The desire to improve health care outcomes and reduce costs has led states to rethink how they deliver health care services. One approach is to focus on the underlying social determinants of health, which is why governors are incorporating public health, community, social support, and other nonclinical services into their efforts to transform their states’ health care systems.
Effective delivery of such services requires innovative programs. Social impact bonds (SIB) are a financing mechanism that states can use to support such innovative programs. Governors can use a SIB model to provide funds to nonprofit organization that can successfully deliver social, health, or educational services on a small scale. The funding from a SIB is used to scale up the nonprofit’s program, a process done through an intermediary organization that private investors finance. The intermediary organization contracts with the nonprofit to cover the cost of the scaled-up activities and with investors to negotiate an appropriate rate of return. That intermediary in turn has a contract with the state government that requires the government to pay the intermediary only if the nonprofit successfully produces the measurable outcomes specified in the contract. The intermediary is responsible for dispersing those government payments to the nonprofit and investors.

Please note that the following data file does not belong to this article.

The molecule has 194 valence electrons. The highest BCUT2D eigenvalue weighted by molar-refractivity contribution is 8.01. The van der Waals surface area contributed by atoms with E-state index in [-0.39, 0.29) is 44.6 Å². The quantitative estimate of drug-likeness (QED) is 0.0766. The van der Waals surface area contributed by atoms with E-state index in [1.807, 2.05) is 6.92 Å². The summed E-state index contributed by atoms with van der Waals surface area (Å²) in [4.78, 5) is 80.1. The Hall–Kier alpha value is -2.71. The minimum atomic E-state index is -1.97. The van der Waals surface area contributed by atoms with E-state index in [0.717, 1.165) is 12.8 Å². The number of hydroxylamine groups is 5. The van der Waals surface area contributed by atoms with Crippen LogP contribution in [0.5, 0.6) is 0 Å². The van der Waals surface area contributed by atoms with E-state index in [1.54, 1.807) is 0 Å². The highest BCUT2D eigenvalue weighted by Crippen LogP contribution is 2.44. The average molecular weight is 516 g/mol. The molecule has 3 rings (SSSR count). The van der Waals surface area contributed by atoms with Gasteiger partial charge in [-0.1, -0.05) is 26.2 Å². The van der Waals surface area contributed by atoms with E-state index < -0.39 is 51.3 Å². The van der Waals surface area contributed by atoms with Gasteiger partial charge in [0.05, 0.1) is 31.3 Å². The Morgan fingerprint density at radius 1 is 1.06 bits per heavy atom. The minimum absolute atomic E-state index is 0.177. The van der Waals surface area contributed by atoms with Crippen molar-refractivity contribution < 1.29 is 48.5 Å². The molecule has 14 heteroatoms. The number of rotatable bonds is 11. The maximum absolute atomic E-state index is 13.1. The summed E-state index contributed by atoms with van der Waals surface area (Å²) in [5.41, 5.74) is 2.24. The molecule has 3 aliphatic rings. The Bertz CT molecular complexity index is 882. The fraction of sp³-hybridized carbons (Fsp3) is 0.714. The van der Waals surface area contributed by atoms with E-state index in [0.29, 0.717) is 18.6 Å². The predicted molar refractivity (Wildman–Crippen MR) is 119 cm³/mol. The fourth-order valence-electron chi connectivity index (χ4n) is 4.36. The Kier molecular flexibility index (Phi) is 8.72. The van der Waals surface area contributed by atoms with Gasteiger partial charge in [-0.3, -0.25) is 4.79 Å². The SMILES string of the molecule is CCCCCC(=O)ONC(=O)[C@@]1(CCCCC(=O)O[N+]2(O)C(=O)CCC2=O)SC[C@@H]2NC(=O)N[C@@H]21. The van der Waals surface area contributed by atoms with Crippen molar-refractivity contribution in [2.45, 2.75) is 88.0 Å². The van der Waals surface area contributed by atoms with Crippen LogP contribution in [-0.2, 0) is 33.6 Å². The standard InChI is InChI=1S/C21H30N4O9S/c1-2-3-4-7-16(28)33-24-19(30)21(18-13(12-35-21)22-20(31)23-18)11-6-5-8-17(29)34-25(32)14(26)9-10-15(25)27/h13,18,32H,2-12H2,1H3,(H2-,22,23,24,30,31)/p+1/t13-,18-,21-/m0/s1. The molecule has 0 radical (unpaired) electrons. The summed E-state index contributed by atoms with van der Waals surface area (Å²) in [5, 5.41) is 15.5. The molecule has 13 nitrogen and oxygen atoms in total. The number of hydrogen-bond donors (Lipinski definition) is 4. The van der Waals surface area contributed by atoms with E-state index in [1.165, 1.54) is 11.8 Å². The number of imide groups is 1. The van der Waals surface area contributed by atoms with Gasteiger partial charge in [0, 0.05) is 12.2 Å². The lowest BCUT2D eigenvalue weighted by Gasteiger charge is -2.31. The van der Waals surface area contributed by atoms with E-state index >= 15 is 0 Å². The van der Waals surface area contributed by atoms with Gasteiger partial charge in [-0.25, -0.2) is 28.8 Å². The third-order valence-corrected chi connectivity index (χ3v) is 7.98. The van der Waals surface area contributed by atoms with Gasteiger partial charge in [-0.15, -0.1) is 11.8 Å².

Several experiments are underway in states and cities across the country that use SIBs to finance innovative programs that improve access to quality health care and reduce the per-capita cost of care. Areas that such programs address include maternal and child health, substance abuse, diabetes management, and general preventive health services. The dollar value of those experiments that have SIBs as a financing mechanism is not precisely known but is estimated to be small compared with overall state spending for health care.